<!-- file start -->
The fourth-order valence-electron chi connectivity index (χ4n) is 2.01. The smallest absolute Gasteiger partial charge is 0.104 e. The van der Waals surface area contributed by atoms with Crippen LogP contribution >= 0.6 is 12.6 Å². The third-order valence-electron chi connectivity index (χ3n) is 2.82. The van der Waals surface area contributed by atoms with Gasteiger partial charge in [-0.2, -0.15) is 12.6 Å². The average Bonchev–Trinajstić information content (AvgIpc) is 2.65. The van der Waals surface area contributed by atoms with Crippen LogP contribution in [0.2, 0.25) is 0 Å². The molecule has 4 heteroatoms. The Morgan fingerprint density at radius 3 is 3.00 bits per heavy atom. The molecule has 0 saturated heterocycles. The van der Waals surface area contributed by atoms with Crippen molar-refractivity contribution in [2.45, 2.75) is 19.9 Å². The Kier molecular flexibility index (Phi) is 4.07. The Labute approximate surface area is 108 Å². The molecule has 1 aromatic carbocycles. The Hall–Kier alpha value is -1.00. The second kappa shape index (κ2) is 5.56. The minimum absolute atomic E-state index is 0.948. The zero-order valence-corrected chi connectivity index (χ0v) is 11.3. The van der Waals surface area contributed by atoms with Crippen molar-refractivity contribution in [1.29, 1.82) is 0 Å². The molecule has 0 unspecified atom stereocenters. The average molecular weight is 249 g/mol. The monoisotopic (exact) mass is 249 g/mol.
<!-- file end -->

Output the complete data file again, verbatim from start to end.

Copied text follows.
The fourth-order valence-electron chi connectivity index (χ4n) is 2.01. The smallest absolute Gasteiger partial charge is 0.104 e. The van der Waals surface area contributed by atoms with Crippen LogP contribution >= 0.6 is 12.6 Å². The third-order valence-electron chi connectivity index (χ3n) is 2.82. The van der Waals surface area contributed by atoms with Gasteiger partial charge in [-0.2, -0.15) is 12.6 Å². The average Bonchev–Trinajstić information content (AvgIpc) is 2.65. The van der Waals surface area contributed by atoms with Crippen LogP contribution in [0.2, 0.25) is 0 Å². The molecule has 4 heteroatoms. The Morgan fingerprint density at radius 3 is 3.00 bits per heavy atom. The molecule has 0 saturated heterocycles. The van der Waals surface area contributed by atoms with Crippen molar-refractivity contribution in [2.45, 2.75) is 19.9 Å². The Kier molecular flexibility index (Phi) is 4.07. The Labute approximate surface area is 108 Å². The molecule has 1 aromatic carbocycles. The Hall–Kier alpha value is -1.00. The second kappa shape index (κ2) is 5.56. The minimum absolute atomic E-state index is 0.948. The zero-order valence-corrected chi connectivity index (χ0v) is 11.3. The van der Waals surface area contributed by atoms with Crippen molar-refractivity contribution in [1.29, 1.82) is 0 Å². The molecule has 0 unspecified atom stereocenters. The average molecular weight is 249 g/mol. The monoisotopic (exact) mass is 249 g/mol.